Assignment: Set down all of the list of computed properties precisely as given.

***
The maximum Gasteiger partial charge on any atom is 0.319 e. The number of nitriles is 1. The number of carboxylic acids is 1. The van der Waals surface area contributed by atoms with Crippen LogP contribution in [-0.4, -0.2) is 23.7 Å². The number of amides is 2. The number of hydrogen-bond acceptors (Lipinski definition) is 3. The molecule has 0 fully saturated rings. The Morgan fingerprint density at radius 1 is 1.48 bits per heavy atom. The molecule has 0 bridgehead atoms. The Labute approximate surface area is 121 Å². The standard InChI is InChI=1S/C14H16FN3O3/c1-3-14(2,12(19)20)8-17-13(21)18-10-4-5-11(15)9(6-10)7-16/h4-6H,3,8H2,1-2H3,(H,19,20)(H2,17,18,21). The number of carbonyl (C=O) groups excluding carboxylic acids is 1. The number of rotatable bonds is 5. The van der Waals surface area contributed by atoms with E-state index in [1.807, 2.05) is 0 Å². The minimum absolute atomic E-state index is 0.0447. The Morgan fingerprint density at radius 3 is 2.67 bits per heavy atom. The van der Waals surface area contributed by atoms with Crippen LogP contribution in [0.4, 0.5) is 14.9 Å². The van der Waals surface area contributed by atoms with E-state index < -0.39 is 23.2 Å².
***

The maximum Gasteiger partial charge on any atom is 0.319 e. The number of nitriles is 1. The number of carboxylic acids is 1. The van der Waals surface area contributed by atoms with Crippen LogP contribution in [-0.4, -0.2) is 23.7 Å². The number of amides is 2. The number of hydrogen-bond acceptors (Lipinski definition) is 3. The molecule has 0 fully saturated rings. The Morgan fingerprint density at radius 1 is 1.48 bits per heavy atom. The molecule has 0 bridgehead atoms. The Labute approximate surface area is 121 Å². The standard InChI is InChI=1S/C14H16FN3O3/c1-3-14(2,12(19)20)8-17-13(21)18-10-4-5-11(15)9(6-10)7-16/h4-6H,3,8H2,1-2H3,(H,19,20)(H2,17,18,21). The number of carbonyl (C=O) groups excluding carboxylic acids is 1. The number of rotatable bonds is 5. The van der Waals surface area contributed by atoms with E-state index in [1.807, 2.05) is 0 Å². The minimum absolute atomic E-state index is 0.0447. The Morgan fingerprint density at radius 3 is 2.67 bits per heavy atom. The van der Waals surface area contributed by atoms with Crippen LogP contribution in [0.4, 0.5) is 14.9 Å². The van der Waals surface area contributed by atoms with E-state index < -0.39 is 23.2 Å².